Real Kids Shades Stand Up to Real Kids

Shingle Creek Golf, Aquatica by SeaWorld, Real Kids Shades

Style: Flex Royal for ages 3-7

Kid models in magazines always look so polished (as do models of any age, I suppose). They’re smiling, never having a tantrum, and if they are running pell-mell in some sporting or roughhousing activity, they certainly have no accessory malfunction. If they are wearing cool shades, they are NOT falling off. Their glasses are chosen for looks and for style, with doubtful much consideration for practical things like UV rating, durability, or EEEK cost.

Thankfully Real Kids Shades has a line of children’s eyewear that takes a mom’s wish list into consideration and is not short on either form OR function.

Our family put the line of Real Kids Shades through a battery of tests. Some we liked more than others, and a couple we plain loved. Here is the breakdown:

Five Stars  
★★★★★ Flex Duo—The Flex Duo has 100% UVA/UVB sun protection as well as a wrap-around design that keeps peripheral sunlight to a minimum. Their extremely flexible frames in cool two-toned colors hold up to the abuse kids throw at them.

Dinosaur World

Style: Flex Duo, Black/red

We took our Flex Duos on our summer staycation in and around Central Florida. Our Flex Duos went to Busch Gardens in Tampa and Dinosaur World in Plant City, near Lakeland. Whether climbing on play equipment or scampering up dinosaur bones, they stayed put, which is key in our bright Florida sun. A neoprene strap is included which we found to be a vital accessory. How many kids sunglasses are lost because they are dropped or left behind? Despite having an issue with the strap being too snug to fit over the ends (the first one), we still give this style 5 stars, as the company quickly sent out a replacement.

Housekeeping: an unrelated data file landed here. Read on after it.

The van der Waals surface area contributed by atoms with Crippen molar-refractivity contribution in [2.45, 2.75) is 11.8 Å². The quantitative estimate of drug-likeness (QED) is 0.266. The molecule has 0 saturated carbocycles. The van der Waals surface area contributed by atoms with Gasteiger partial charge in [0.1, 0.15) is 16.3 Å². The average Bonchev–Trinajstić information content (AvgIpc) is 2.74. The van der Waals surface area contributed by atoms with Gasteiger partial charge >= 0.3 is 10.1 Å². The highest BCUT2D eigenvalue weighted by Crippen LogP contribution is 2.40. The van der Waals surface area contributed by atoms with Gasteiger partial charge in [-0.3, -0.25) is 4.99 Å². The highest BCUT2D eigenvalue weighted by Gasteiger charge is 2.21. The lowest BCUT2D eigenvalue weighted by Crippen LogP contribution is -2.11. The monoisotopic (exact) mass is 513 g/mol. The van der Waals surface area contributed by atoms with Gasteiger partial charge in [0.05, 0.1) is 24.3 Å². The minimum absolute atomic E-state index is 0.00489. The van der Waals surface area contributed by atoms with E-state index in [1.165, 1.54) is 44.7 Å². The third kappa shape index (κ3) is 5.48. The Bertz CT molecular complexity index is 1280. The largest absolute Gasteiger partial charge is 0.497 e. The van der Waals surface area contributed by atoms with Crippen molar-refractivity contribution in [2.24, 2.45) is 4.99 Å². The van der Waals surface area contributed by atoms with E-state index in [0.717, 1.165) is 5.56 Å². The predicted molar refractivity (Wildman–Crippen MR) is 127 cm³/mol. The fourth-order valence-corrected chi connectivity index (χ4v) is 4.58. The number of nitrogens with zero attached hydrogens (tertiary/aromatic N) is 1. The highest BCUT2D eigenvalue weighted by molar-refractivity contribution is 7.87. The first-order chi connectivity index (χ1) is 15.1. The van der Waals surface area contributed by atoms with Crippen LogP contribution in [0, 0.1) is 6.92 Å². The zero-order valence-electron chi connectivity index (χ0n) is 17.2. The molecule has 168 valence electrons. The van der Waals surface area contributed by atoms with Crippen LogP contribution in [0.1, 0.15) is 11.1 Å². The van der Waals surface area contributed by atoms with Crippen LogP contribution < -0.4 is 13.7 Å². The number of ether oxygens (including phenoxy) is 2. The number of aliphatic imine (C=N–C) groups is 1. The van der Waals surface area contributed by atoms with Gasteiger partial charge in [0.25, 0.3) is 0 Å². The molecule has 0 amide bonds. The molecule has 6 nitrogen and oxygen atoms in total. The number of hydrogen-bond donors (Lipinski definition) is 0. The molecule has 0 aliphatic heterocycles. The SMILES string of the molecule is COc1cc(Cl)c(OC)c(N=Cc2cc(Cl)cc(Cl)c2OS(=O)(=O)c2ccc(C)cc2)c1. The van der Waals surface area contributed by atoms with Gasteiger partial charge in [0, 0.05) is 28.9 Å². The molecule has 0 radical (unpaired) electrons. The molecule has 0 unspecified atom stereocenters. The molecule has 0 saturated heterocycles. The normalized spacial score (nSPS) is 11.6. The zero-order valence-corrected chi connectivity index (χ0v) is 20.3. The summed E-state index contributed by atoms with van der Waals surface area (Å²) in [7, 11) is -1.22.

Flex Duo Real Kids Shades

Style: Flex Duo, Black/red

Daniel, age 5, said they were comfortable to wear, and “didn’t hurt at all.” He thought the colors were “cool,” and even when he wasn’t wearing the band they stayed put through lots of play. He gives the Flex Duo two thumbs up.

★★★★★ Xtreme Sports—With shatterproof, impact-resistant polycarbonate lenses, the Xtreme Sports model is ready for action! Our kiddo took them through their paces on his bike. The wraparound design with mesh back is perfect for wear with helmets. There are even anti-fog vents for sweaty kids (like mine) who don’t want to get all fogged up while pretending to be Evel Knievel (with, ahem, training wheels). “I don’t like it when my eyeballs are sweaty,” he said.

Shingle Creek Golf

Style: Xtreme Sport, Black/silver